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Sam Bailey


I was crawling, goggling 

down at the leopard slugs, watching the moonlight 


wobble on their skin. Their spots were 

stains with no accident to point to. 


I had the street lamp plastered on my back. 


I was packing that light like a camel. 

I was done doubting my victories. 


But now in the sunshine I’m back 

on these same squares of sidewalk, 


this time the slugs gone. It’s true, 

the sidewalk looks like sand now. Or like 


a hurtful version of my face, 

the cement split for an eye, and a mouth. 


I am hoping no one sees me with my hands 


dumped in my Levis and my shirtsleeves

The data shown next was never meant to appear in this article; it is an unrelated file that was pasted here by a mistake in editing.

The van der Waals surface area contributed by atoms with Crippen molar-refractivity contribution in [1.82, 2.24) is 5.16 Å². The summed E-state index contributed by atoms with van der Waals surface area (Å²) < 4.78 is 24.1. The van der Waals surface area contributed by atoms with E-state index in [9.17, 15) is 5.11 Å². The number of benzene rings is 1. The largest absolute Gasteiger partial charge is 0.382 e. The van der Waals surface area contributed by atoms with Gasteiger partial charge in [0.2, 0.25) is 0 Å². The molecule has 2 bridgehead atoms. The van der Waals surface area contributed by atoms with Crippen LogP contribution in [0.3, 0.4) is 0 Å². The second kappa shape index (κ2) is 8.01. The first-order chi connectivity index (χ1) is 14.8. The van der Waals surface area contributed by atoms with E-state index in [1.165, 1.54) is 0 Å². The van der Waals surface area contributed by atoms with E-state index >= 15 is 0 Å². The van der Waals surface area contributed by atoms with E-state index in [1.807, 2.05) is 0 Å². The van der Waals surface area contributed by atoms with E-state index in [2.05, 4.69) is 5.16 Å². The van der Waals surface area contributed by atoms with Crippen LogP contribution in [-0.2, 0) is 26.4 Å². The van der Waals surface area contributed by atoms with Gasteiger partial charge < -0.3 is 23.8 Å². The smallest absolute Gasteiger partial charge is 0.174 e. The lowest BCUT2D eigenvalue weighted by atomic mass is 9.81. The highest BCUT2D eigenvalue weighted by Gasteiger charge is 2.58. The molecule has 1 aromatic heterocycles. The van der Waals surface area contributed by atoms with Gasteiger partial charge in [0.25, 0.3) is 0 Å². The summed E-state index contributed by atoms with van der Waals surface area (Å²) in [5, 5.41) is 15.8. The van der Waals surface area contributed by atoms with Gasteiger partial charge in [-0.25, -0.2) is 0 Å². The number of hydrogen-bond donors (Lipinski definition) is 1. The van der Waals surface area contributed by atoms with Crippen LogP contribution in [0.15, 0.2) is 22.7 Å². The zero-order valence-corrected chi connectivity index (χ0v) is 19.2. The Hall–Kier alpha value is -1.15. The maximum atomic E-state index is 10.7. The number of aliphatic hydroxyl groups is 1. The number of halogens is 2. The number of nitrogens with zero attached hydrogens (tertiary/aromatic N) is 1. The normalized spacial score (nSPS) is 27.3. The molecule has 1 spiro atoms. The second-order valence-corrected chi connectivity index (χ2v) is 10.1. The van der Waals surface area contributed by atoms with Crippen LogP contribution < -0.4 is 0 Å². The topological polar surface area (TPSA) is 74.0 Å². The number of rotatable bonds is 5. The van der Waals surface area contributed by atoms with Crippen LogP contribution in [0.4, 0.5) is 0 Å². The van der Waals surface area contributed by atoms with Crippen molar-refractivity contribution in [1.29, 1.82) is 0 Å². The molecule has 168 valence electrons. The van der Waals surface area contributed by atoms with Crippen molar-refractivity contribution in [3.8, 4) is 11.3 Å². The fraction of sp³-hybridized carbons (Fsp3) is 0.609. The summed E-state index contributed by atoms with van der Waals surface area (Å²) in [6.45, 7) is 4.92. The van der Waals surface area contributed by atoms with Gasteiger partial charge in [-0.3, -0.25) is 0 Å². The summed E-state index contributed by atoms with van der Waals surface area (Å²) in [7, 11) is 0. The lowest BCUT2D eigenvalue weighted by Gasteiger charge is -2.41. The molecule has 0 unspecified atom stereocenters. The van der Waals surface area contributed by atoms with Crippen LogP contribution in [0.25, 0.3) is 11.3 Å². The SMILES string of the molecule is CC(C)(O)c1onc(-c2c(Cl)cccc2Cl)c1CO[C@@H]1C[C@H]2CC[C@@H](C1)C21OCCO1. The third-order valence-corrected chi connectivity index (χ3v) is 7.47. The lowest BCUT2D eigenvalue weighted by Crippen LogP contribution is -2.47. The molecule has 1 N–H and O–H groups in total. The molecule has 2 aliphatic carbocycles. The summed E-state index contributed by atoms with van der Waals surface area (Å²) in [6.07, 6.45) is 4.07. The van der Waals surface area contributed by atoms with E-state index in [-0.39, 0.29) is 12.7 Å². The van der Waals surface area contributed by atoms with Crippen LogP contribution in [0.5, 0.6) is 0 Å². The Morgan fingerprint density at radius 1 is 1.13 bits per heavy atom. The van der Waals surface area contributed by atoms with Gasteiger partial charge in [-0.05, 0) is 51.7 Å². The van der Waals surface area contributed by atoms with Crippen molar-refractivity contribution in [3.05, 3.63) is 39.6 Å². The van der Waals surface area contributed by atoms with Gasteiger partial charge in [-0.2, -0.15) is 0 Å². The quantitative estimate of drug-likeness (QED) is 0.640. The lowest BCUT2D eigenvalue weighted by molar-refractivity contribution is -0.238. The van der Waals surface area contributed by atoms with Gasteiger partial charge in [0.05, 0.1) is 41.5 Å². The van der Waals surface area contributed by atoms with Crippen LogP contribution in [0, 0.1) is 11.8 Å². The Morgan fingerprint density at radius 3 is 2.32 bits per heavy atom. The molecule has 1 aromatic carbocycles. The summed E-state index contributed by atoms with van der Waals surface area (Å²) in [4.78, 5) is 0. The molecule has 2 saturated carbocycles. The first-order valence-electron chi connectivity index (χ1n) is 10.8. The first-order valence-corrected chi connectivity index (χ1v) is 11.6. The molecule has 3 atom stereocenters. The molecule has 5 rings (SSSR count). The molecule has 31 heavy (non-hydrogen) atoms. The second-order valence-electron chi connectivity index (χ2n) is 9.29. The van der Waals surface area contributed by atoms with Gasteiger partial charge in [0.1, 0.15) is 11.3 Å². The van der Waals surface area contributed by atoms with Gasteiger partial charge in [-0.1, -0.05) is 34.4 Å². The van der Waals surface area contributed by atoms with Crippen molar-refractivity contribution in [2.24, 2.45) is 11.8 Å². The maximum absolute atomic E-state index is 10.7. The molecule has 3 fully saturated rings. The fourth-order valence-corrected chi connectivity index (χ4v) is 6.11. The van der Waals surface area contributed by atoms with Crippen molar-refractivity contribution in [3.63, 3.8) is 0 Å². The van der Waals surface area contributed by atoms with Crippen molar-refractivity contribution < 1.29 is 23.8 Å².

trying to crawl off my wrists. 


I want to see those little gastropods 


as my own chubby fingers, each of them 

moving one back-scrunch at a time. 


They were not going back to some hand 

or some country. 


They were going to the streetlamp, 

they were slipping towards the grass, 


they were not fazed by the sturdiness of rocks, 

they had antennas I’d forgotten, they had me 


on my knees, huffing street, wanting back my animal.

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Sam Bailey is a graduate student at the Harvard Divinity School. His poems have appeared or are forthcoming in The American Journal of Poetry, Colorado Review, I-70 Review, and elsewhere.

Bear Review


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